7 thoughts on “Designers Add More Options for Redesigning Watertown Square After Traffic Counts

  1. I would like to see either an overhead or under ground walk/bikeway that can get someone from the alleyway next to CVS over to the Charles River pathway.
    Thereby avoiding the intersection altogether. Traffic would be vastly faster for everyone!

  2. I don’t see any comments on how they are going to mitigate all the additional cars that will be turning from Arsenal St onto Galen St by adding a second left turn lane. Vehicles frequently backup into the intersection already coming the Mt Auburn St onto Galen St, now there will be even more?

  3. Not much improvement here. Your still taking your life in your hands crossing from Main St CV to the mbta Depot on Galen St which is ugly & disfuntional.
    Anyone thought of tunnels? Make Watertown Sq a traffic free zone and a gathering place for people. Let’s be creative, perhaps starting with a strict limit on growth & traffic. We need a solution not Plans that are less pathetic than the next.

    • Bruce, I like your idea of tunneling the car traffic under the area but having to do it for 4 directions and being in close proximity to the river probably makes that impractical. A tunnel or overpass for pedestrians & bikers, in MHO is doable.
      A Y design is what I have in mind. Going from CVS area to either side of the Charles River bridge.
      No need for the buttons to slow traffic for each pedestrian. Pedestrians would not have to stop and wait. Win win.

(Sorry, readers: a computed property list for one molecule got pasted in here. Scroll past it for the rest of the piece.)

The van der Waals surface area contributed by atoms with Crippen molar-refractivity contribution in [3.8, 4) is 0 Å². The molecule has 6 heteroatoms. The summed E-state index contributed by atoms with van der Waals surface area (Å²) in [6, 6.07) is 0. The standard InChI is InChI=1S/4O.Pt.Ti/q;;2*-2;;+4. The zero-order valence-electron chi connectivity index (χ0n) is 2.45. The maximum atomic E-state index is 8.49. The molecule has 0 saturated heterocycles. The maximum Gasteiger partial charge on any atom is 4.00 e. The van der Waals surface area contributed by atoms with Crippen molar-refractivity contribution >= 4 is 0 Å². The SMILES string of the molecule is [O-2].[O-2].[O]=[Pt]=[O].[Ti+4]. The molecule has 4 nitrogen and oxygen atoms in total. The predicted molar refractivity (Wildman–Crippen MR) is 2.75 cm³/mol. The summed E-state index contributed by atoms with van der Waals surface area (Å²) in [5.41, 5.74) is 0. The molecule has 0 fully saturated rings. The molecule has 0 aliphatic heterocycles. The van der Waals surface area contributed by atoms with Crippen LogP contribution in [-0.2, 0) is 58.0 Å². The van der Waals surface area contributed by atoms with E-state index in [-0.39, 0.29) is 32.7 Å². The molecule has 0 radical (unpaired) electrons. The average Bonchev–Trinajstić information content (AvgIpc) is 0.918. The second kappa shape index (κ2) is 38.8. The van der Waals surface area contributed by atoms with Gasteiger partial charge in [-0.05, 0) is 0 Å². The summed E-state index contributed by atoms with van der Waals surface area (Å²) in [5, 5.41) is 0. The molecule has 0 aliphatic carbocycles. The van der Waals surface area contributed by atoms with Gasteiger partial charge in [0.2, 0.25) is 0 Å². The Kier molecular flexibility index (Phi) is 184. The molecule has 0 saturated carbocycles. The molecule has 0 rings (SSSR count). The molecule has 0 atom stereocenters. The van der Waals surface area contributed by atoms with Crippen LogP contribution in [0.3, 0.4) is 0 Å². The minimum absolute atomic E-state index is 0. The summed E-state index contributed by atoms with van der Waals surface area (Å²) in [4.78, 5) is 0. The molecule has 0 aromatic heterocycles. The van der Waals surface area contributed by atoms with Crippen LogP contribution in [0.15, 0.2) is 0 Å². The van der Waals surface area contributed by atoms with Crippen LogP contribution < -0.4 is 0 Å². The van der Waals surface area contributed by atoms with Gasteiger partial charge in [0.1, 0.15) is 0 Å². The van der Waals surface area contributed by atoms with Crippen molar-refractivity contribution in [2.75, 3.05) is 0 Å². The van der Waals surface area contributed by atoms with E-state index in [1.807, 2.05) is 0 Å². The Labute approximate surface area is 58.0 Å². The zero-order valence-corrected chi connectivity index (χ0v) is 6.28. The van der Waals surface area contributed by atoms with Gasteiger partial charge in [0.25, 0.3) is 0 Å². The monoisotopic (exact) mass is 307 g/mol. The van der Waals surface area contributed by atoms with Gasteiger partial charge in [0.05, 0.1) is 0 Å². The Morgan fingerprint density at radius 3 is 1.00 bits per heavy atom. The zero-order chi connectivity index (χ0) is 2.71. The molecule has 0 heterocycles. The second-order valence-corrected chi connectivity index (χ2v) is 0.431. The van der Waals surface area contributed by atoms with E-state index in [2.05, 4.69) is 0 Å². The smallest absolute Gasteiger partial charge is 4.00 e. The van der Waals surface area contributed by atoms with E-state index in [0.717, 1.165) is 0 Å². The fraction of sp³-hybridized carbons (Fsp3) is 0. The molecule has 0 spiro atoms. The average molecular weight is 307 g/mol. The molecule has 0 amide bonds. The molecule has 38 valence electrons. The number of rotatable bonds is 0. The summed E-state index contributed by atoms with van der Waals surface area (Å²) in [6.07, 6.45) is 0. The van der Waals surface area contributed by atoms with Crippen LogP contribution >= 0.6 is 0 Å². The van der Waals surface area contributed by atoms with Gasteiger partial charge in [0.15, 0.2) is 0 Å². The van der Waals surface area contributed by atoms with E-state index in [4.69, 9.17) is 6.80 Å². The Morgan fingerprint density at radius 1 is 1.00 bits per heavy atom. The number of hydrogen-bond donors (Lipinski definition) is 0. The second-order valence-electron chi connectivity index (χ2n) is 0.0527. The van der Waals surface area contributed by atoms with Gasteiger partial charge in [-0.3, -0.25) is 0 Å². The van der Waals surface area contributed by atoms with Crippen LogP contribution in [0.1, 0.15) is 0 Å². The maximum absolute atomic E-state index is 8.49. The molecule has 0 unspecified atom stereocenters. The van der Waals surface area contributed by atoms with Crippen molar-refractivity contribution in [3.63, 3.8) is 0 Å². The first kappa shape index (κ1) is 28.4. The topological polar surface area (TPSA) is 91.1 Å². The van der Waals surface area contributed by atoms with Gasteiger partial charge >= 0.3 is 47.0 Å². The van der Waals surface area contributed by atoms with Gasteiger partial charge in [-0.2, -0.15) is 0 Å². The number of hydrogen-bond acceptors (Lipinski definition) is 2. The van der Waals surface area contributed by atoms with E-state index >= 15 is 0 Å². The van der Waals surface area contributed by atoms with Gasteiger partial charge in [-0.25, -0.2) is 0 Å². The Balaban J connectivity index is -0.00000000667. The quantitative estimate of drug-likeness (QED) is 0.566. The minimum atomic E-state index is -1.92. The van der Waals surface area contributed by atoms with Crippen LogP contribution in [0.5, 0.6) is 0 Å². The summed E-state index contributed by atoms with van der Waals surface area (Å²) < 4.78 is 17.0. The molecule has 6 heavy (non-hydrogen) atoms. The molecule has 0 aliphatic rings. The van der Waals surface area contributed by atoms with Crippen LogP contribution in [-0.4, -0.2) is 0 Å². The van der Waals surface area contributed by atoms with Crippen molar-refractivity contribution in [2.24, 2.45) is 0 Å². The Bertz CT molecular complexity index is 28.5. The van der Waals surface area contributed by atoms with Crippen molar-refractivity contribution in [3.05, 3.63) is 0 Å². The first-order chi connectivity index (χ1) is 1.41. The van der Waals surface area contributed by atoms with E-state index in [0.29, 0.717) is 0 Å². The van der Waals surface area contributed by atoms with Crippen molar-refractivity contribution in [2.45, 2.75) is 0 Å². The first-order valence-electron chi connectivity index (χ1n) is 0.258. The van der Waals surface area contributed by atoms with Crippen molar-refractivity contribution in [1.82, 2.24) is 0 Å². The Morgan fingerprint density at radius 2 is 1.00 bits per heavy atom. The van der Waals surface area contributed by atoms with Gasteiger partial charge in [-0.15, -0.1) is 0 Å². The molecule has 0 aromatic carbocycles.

4. If I read this article correctly drivers can expect to save 15- 40 seconds going through Watertown square during peak traffic hours, and depending on the solution selected it may or may not improve conditions for pedestrians, cyclists and public transportation users.
    I just cannot fathom anyone spending such a large sum of money (the amount needs to be determined but it must be very large) for these results.
    Please provide input if I misread this article!

    • Say 50,000 cars go through a day saving an average of 30 seconds. That is over 400 hours saved per day of people’s time.

      • Yes, but it is at most one minute (30 seconds each way) a day per person, which is still a HUGE amount of money and aggravation for such a little saving of time per person. A better, more in depth traffic study including ALL streets that are effect really needs to be done before Major changes are approved and money is invested.

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